Using psychedelics and expanded states as a path to wholeness
“Psychedelics, used responsibly and with proper caution, would be for psychiatry what the microscope is to the study of biology and medicine or the telescope for astronomy” Stanislav Grof.
There are many paths to wholeness, different practices and paradigms to help guide one through the “dark night of the soul”. Ways to break through the constant pain and suffering that often comes with substance abuse. AA has been that light for many and has saved countless lives. There are also Buddhist based programs with similar structures that have shown to be successful. However, there is a population of those struggling with addiction that for one reason or another don’t seem to thrive with those paradigms. In the past few years’ overdoses have risen dramatically and things are only getting worse. The national overdose deaths in 2010 were 38,329, and in 2019 they rose to 70,630 (cited from the CDC). The chances are if you’re reading this then you’ve lost someone or know of someone who has lost a loved one to addiction. As a care provider, owning a sober home, providing addiction counseling services and being in recovery myself, I have to ask the question is there more or something different we could be doing?
I lost a best friend last year to an overdose, he had been through 15+ treatment centers, tried all traditional paths to recovery and nothing seemed to work. Then this year I lost a client that was under my care, he too had been through 10+ facilities and most therapy models. That’s two families that lost their sons, a sister who lost her brother, and countless people who lost dear friends. The hole that is left from this tragedy is immeasurable. I write this in hopes of spreading awareness of a potential option for those who all else has failed.
Using psychedelics and expanded states (Psilocybin- active ingredient in magic mushrooms, LSD, DMT- active ingredient in Ayahuasca, Ibogaine, Holotropic Breathwork) in a therapeutic and ceremonial way could potentially help certain individuals reach wholeness and treat the root causes of addiction. Currently, due to the legality, restricted availability, and limited scientific research, its application only really makes sense after other more accessible treatment options have been exhausted. With that said, it doesn’t have to be the last option. I believe that within the next 3-5 years psychedelic therapy will be a common and accepted recovery path.
This might seem a little counter intuitive to use a substance to help someone stop another, but classical psychedelics don’t function in the same way as your typical drug. Your standard abused substances like opiates, cocaine, and methamphetamine serve as a tool to disconnect from daily existence, to avoid feelings, to help cope with trauma. They’re used as an escape from this reality and allow the individual some level of peace… Until they don’t. Psychedelics, when used in the right “set and setting” with a well trained facilitator/practitioner can bring you deeper into your feelings, reconnect you with your inner truth and allow for a fuller broader perspective, giving you deep insights on stored trauma and life events. Where drugs stuff your problems away to be dealt with at a later date, psychedelics brings them to the surface. Tuning in vs tuning out. And unlike other substances; classical psychedelics don’t cause physical dependence. In short, no withdrawal if stopped.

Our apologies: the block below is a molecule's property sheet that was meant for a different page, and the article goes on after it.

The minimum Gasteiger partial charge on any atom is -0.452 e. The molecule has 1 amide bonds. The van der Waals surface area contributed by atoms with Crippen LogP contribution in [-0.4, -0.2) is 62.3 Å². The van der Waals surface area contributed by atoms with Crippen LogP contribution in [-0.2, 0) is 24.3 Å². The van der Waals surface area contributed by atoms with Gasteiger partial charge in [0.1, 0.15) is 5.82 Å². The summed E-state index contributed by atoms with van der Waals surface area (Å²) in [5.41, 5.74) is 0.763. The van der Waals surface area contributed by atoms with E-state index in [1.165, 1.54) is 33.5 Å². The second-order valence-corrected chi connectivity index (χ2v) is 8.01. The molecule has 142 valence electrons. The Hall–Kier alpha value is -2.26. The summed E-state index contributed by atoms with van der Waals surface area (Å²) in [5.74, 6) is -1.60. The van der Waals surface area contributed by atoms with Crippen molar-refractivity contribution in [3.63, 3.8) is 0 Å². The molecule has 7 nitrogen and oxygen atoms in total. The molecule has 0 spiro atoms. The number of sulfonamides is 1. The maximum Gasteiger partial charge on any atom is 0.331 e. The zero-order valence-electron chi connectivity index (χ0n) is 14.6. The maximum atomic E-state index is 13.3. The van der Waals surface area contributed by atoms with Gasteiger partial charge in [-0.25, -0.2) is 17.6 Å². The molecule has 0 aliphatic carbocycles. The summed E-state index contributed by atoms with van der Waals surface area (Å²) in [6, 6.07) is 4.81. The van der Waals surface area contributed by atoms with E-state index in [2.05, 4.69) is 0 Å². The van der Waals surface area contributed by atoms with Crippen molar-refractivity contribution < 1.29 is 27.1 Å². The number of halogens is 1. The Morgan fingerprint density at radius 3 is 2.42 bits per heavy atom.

There have been multiple studies done on Ibogaine and psilocybin in treating substance abuse. The data from those studies and the anecdotal evidence we have look really promising. With that said this path is not for everyone. If an individual has a history of severe mental health problems like schizophrenia, Bi-polar 1, multiple personality, or any major physical complications, at our current level of understanding these are clear counter indicators. Another piece to keep in mind is past experience with these substances. If someone has used these excessively in the past or has some type of negative associations attached to them, it’s probably not right for them either.
Just like other paths this is not a silver bullet and after someone goes through the experience; daily life must be geared towards emotional, mental, and spiritual wholeness. Integration is key to creating lasting effects and living a full joyful life.This is just the tip of the iceberg and in future posts I will dive into:
- Set and Setting
- Using psychedelics and expanded states in a therapeutic and ceremonial way
- Research/studies published and what they mean
- How these medicines function in the body/brain
- What to look for in a practitioner
- Counter indicators
- Different types of psychedelics and expanded states
- Integration process and practices that supplement this path
- In long term recovery and using psychedelics for spiritual growth
- History of psychedelics
- Bill W founder of AA psychedelic use